Michael_Curator writes: "The ongoing battle over who lost the document format wars is the same one at the root of every major philosophical argument underlying revolution: it's the fight between radicals who want to wipe the slate clean and start over (Robespierre, the Bolsheviks) and pragmatists who favor reform and compromise (Danton, the Mensheviks). The radicals are willing to risk everything, including their lives, while the pragmatists are only willing to risk what matters most. In the case of both France and Russia, the radicals triumphed in the short term, while the pragmatists were proven right in the long run — but the radicals could claim that their irredentism made the pragmatists seem more palpable by comparison."
Matt_dk writes: "Last September, the European Rosetta probe sent back pictures immortalizing a rare asteroid called Steins. Now, after in-depth analysis of data collected during the flyby, the small rocky body is starting to unveil its secrets. Steins is a rocky body gravitating like many others between Mars and Jupiter, but what sets it apart is its composition. "Of the 100,000 bodies in the asteroid belt, only 20 are like Steins," says Gaudon."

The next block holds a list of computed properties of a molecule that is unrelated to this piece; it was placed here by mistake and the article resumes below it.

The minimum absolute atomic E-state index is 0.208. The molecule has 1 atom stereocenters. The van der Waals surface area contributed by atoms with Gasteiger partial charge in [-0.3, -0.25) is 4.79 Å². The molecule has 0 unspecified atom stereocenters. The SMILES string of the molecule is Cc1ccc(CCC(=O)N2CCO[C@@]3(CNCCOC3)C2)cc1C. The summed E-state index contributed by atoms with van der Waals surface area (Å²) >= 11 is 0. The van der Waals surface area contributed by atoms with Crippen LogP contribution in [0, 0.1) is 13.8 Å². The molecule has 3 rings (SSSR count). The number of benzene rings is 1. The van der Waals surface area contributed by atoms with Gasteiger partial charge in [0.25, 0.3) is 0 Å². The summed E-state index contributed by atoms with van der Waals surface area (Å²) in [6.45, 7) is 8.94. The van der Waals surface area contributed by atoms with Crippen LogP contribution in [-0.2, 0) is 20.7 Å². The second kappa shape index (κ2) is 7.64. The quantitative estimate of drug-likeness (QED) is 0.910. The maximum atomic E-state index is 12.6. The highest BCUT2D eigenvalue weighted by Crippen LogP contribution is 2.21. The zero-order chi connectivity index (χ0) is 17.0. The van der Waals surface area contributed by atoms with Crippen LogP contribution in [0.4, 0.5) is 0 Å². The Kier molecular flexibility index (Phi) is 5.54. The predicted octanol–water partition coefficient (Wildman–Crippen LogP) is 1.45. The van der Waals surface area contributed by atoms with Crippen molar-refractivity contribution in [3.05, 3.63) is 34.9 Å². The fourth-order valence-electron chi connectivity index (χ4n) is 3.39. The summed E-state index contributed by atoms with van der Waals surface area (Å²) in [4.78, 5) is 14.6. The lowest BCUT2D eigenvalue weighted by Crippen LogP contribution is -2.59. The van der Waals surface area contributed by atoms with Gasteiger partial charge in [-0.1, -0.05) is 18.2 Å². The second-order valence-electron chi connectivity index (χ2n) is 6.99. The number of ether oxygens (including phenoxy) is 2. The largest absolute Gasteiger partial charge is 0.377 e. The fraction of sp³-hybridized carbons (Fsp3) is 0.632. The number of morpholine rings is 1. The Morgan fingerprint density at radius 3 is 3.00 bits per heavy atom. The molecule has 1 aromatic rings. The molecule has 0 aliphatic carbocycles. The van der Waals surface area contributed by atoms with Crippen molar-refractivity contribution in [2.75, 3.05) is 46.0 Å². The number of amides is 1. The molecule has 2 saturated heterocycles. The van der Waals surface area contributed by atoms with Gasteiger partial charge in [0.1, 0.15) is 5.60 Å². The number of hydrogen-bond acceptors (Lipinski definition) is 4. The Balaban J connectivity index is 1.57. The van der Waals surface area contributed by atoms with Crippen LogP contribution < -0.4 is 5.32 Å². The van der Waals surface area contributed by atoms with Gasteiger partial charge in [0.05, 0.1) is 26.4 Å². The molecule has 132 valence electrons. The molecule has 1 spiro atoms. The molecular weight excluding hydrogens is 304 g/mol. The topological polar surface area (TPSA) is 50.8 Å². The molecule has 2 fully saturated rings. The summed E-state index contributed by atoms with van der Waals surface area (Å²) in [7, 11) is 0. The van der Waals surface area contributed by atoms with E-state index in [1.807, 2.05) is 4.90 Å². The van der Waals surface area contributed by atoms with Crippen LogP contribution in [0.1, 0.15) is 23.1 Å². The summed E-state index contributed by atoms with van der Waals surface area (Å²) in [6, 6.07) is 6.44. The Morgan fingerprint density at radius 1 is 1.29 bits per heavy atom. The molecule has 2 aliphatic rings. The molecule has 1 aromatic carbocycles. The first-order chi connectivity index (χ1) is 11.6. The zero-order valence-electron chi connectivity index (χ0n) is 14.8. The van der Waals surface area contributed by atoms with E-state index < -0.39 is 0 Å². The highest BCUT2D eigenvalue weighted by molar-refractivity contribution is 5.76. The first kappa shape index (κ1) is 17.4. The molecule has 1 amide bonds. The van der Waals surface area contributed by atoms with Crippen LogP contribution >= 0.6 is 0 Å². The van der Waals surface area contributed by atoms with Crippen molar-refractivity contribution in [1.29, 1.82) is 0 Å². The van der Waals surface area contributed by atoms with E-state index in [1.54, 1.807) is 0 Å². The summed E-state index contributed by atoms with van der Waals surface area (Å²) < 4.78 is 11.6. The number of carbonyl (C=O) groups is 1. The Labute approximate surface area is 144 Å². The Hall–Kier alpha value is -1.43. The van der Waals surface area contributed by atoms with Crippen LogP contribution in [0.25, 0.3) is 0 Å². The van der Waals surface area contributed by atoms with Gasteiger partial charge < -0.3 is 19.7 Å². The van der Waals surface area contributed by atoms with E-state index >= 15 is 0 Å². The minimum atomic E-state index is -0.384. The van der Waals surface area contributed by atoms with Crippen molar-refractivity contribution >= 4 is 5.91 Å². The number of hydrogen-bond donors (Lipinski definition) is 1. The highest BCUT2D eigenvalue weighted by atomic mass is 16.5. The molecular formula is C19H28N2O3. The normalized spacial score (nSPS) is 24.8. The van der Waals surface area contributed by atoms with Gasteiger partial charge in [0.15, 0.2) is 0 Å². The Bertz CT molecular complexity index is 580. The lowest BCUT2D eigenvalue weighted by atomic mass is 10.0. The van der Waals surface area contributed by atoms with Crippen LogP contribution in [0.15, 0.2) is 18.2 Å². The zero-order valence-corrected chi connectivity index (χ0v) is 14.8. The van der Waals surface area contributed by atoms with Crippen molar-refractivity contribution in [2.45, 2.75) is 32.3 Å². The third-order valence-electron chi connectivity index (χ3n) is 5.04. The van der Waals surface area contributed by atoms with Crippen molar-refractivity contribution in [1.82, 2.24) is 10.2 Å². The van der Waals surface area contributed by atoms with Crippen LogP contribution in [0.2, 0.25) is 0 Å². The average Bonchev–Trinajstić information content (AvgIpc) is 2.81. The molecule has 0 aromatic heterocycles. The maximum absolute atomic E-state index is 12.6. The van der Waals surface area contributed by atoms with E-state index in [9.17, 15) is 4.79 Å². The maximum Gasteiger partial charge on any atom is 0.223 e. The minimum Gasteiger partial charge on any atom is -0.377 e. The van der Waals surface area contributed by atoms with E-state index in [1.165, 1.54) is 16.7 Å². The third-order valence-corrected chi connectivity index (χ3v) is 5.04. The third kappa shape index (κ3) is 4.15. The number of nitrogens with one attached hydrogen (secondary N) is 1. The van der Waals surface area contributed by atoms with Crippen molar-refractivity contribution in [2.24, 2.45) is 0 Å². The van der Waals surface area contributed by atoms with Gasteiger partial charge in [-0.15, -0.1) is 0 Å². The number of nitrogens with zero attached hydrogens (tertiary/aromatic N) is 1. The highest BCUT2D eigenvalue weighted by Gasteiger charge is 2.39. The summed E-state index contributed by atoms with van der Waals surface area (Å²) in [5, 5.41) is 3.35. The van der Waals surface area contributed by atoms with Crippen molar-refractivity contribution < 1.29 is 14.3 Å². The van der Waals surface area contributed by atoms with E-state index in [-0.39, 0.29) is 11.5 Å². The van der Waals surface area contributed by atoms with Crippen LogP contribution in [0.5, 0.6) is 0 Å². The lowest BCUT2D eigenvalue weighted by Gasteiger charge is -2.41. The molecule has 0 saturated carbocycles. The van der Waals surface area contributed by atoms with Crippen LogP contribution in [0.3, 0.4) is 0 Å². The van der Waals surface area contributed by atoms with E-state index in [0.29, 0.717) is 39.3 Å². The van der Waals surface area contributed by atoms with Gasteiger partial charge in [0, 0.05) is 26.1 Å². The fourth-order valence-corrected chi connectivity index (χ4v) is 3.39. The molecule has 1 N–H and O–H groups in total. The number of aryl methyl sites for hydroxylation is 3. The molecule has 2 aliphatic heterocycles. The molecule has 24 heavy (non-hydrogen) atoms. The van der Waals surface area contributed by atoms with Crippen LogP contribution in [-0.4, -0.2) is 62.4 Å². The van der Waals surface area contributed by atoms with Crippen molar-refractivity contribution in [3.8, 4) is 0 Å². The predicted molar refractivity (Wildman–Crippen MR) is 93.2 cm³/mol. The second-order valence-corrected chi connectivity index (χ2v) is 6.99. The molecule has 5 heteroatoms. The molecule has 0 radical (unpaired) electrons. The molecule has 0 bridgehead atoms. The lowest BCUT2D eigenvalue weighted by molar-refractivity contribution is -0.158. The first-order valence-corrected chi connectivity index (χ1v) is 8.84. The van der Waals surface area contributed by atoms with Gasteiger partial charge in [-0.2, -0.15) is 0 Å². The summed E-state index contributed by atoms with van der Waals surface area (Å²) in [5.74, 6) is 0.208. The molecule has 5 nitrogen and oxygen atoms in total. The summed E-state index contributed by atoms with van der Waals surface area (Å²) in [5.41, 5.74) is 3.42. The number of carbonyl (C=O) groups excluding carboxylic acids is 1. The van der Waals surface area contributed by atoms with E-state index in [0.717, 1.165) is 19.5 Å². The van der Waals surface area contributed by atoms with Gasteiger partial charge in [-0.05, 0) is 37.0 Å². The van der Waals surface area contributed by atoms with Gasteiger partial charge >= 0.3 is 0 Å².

astroturfer writes: 'Amazon said that sales of Windows 7 in the first eight hours it was available outstripped those of Windows Vista's entire 17 week pre-order period"
'Because of a recent European Commission anti-trust ruling, Windows 7's European version will not be integrated with Windows' Internet Explorer, meaning that a browser will have to be installed separately'
Sean Cier writes: "If you were a UNIX geek on the internet in the mid nineties, odds are you have fond memories of XPilot, a networked space-fighter game that ran on X and paved the way for many of today's online multiplayer games, with then-groundbreaking features like user-created maps and in-game chat. But what really set it apart was the unique and addictive gameplay, a combination of physics-based space combat and science fiction mayhem, like Asteroids on mind-altering substances.